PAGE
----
Tulbaghia violacea ‘Silver Lace’ (Variegated Society Garlic) – A clumping perennial with fat, tuberous roots from which emerge flexible grass-like 1 foot long by 1/4 inch wide blue-green leaves that have white stripes along the margins, giving the plant a silvery appearance. From spring into fall, and sometimes longer in frost free areas, arise slender stalks to 18 to 24 inches high topped by an umbel of about 10 to 20 small lavender flowers. The foliage has a strong garlic-like odor on warm days and when bruised by touching or from frost. Plant in full sun to light shade with occasional to regular irrigation – somewhat drought tolerant but always looks better with more regular watering. Hardy and evergreen to around 23°F but root hardy to around 10°F and useful in USDA Zone 8 and above. This plant is useful as a low border plant or for the edge of the lawn, a pond or even in shallow water but one must keep in mind the smell when they decide where to plant as it can be very strong and some find it objectionable. This smell is noted to keep animals (cats, dogs, deer away and perhaps even snails and slugs) but use rubber gloves when deadheading and resist the temptation to use the flowers indoors for flower arrangements. The leaves and flowers can be used raw or cooked in food preparation. This plant comes from southern Africa (KwaZulu-Natal and Cape Province) where it grows along forest margins and stream banks and was used for food and medicine by the indigenous Zulu tribes. The genus was named to honor Ryk Tulbagh (1699-1771) the early governor of the Cape of Good Hope in South Africa and the specific epithet means violet-like in reference to the color of the flowers. It is called Society Garlic, possibly because the scent is not quite as strong its relative, true garlic (Allium sativum) and sometimes also called Pink Agapanthus, but this name better applies to the larger Tulbaghia simmleri (AKA T. fragrans). This cultivar and the species both received the coveted Royal Horticultural Society Award of Garden Merit in 2012. We grew this plant from 1983 until 2010 and only discontinued it because it was readily available throughout the nursery trade. The information on this page is based on research conducted in our nursery library and from online sources as well as from observations made of this plant as it grows in our nursery, in the nursery’s garden and in other gardens that we have observed it in. We also will incorporate comments received from others and always appreciate getting feedback of any kind from those who have additional information, particularly if this information is contrary to what we have written or includes additional cultural tips that might aid others in growing Tulbaghia violacea Silver Lace.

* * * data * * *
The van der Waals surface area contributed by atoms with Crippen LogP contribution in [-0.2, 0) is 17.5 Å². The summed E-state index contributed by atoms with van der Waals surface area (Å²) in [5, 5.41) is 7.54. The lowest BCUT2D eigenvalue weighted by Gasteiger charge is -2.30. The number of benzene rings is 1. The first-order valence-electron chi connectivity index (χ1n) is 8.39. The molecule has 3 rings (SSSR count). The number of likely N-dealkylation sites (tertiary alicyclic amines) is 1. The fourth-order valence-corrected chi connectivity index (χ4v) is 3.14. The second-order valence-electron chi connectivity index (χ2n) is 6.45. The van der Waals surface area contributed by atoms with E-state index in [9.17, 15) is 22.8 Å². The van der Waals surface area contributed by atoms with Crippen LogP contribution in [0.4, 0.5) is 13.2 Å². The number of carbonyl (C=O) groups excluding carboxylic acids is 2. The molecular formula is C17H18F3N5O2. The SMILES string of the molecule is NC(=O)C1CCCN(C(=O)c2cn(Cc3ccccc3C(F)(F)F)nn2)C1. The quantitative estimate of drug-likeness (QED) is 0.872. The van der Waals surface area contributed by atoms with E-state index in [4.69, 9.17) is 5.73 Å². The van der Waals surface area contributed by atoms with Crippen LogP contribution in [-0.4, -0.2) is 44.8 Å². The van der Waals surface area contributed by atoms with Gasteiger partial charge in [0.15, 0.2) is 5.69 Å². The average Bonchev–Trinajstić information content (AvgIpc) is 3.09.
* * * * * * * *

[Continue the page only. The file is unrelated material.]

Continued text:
Tulbaghia are from southern Africa where they enjoy a range of habitats, but, as you might guess, the key factor to growing them here is to give them full sun and a soil that drains reasonably well. Silver Lace is hardy to around -5C so, should things go particularly cold in winter, you might want to protect by straw or mulch to avoid damage to the foliage. Mind you, it’s a good pot specimen, having that attractively variegated evergreen foliage and a constant succession of lilac flowers held on airy stems, so that would allow moving it out of the danger zone if necessary. Best, in any case, to give it a position sheltered from north and easterly winter winds, as with any evergreen.

Society garlic is the common name given to Tulbaghia on account of the scent and flavour of the leaves when crushed (milder than the real thing, mind you) and the leaves and flowers can be used as flavouring or in salads. That slightly odd sounding genus name was coined to honour Rijk Tulbagh, Dutch Governor of the Cape of Good Hope in the 18th century. The species name Violacea is easier to fathom, being a reference to the colour of the flowers. You will find Silver Lace offered under the alternative name Variegata: it’s the same plant.

This (very) brief video focuses on what is admittedly a fine clump of Tulbaghia Siilver Lace.

Leave a Reply

Your email address will not be published. Required fields are marked *